Dousing the Spark: Chevy's Littlest Car Vanishes This Year

Matthew Guy
by Matthew Guy
dousing the spark chevy s littlest car vanishes this year

Our man Tim passed judgment on the diminutive Spark earlier this year after a stint behind the wheel of a rental, dragging it by the scruff of its neck around the American southwest. It appears he did so just in time because the subcompact bowtie hatchback ceases production this August.

We shouldn’t be surprised by this development, of course, given Detroit’s seemingly instantiable appetite for SUVs and crossover-like vehicles. Sedans and true hatchbacks have been vanishing like ice in the Arizona desert; this news marks simply the latest casualty, and one can argue it is another nail in the coffin of Detroit affordability. The wee Spark had a starting price of $14,595 in America, making it one of the least-expensive vehicles on the market right now.

Sales reps in Chevy showrooms will surely try converting customers to either the Traxxxxxxxx or TrailBlazer, both of which have a sticker in excess of twenty grand. Shoppers looking for a new car whose price tag starts with a ‘1’ will now have to point themselves towards stores with Nissan or Mitsubishi signage.

This brings up the age-old argument in which it is said the real competition for cars like the Spark et al is actually a good second-hand vehicle. If someone has $14,595 to spend on wheels, do they select a fresh Spark with a full warranty and new-car smell? Or do they seek out a vehicle that is a couple of model years old and has already gone through the wringer of depreciation? In pre-pandemic times, lightly-used small sedans could be found for around that price, brimming with air conditioning and other features potentially not found on these El Cheapo new cars. Of course, in today’s market, those valuations are out the window.

Here’s a terrifying stat: The average price of a new car, as reported by KBB earlier this year, rose to a stunning $47,077 by the end of 2021. The loss of small cars like the Spark has surely contributed to this superheated figure, along with the usual scapegoats of supply chain problems and chip shortages. Even with a microscopic slice of the market, these affordable cars helped temper – even if ever so slightly – prices commanded by SUVs and other tall wagons.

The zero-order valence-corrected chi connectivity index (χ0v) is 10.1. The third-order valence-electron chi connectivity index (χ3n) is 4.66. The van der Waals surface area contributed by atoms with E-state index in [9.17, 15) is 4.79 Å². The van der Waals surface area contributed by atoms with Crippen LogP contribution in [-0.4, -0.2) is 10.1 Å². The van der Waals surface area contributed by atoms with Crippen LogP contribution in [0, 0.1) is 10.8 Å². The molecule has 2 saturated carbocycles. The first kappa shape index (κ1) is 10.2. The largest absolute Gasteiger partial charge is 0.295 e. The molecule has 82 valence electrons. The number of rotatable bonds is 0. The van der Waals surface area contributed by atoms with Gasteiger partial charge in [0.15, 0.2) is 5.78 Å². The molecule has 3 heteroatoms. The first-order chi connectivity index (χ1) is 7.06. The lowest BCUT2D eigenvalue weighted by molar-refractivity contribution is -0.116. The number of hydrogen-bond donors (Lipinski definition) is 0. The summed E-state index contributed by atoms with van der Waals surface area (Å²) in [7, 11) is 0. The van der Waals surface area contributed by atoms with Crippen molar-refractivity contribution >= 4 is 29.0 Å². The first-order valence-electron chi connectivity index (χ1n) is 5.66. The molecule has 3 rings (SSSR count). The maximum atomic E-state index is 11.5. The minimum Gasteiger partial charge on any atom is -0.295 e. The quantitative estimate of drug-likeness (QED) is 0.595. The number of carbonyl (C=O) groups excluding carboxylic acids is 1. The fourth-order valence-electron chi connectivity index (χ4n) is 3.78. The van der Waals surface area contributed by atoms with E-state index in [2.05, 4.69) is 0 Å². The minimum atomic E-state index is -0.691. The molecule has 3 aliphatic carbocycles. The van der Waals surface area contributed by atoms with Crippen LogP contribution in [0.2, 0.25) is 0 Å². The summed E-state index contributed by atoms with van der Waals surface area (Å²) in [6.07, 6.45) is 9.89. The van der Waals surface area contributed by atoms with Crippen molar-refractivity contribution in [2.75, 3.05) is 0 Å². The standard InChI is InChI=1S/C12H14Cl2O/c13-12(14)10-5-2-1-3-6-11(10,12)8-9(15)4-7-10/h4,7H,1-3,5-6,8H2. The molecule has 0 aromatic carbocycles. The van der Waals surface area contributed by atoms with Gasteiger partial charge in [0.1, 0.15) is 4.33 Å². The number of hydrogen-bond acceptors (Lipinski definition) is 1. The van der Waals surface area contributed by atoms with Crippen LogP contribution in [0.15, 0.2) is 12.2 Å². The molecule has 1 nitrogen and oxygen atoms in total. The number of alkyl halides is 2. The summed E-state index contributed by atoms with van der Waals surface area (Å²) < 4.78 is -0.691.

Powering the Chevy Spark was an all-aluminum 1.4-liter four-banger making about 100 horsepower, hooked to a manual transmission or a CVT, depending on trim level. The Spark is GM’s only model to currently use this engine in its non-turbocharged form, so don’t expect it to hang around after the car disappears at the end of this summer.

[Image: GM]

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5 of 43 comments
  • TheMrFreeze TheMrFreeze on Feb 04, 2022

    I'm legit sad about this...for somebody not looking to spend a ton of dough who wants a simple city car (like the wife and I) the Spark seems a great choice. Manual trans, simple non-turbo engine with MPFI instead of DI (so no carboned up intake valves), no start-stop system to wear out your starter, no safety nannies, physical HVAC controls, some cool color choices, plus some nice options (like a sunroof). The basic-ness of the Spark means it'll probably outlast other new cars 2-3x the price. We might need to order one of these before they go out of production, just to have an extra car on hand.

    • Jeff S Jeff S on Feb 04, 2022

      Might be worth getting one but I doubt you will be able to order one. Might want to do a search on and I wouldn't be too choosy on color especially during Covid times with shortages. Of course you can always try to order one but aren't they made in S Korea so it might be harder to order one.

  • Akear Akear on Feb 05, 2022

    Is it time for a new GM death-watch? At least GM had a 24 percent market during the last death watch over 10 years ago. I never thought in my lifetime GM's market-share would drop under 15% in the US.

    • See 1 previous
    • Jeff S Jeff S on Feb 05, 2022

      Neither did I. I thought GM would remain No 1. "As General Motors goes, so goes the nation." My fear is that our nation is going the same direction.

  • Ollicat I have a Spyder. The belt will last for many years or 60,000-80,000 miles. Not really a worry.
  • Redapple2 Cadillac and racing. Boy those 2 go together dont they? What a joke. Up there with opening a coffee shop in NYC. EvilGM be clowning. Again.
  • Jbltg Rear bench seat does not match the front buckets. What's up?
  • Theflyersfan The two Louisville truck plants are still operating, but not sure for how much longer. I have a couple of friends who work at a manufacturing company in town that makes cooling systems for the trucks built here. And they are on pins and needles wondering if or when they get the call to not go back to work because there are no trucks being made. That's what drives me up the wall with these strikes. The auto workers still get a minimum amount of pay even while striking, but the massive support staff that builds components, staffs temp workers, runs the logistics, etc, ends up with nothing except the bare hope that the state's crippled unemployment system can help them keep afloat. In a city where shipping (UPS central hub and they almost went on strike on August 1) and heavy manufacturing (GE Appliance Park and the Ford plants) keeps tens of thousands of people employed, plus the support companies, any prolonged shutdown is a total disaster for the city as well. UAW members - you're not getting a 38% raise right away. That just doesn't happen. Start a little lower and end this. And then you can fight the good fight against the corner office staff who make millions for being in meetings all day.
  • Dusterdude The "fire them all" is looking a little less unreasonable the longer the union sticks to the totally ridiculous demands ( or maybe the members should fire theit leadership ! )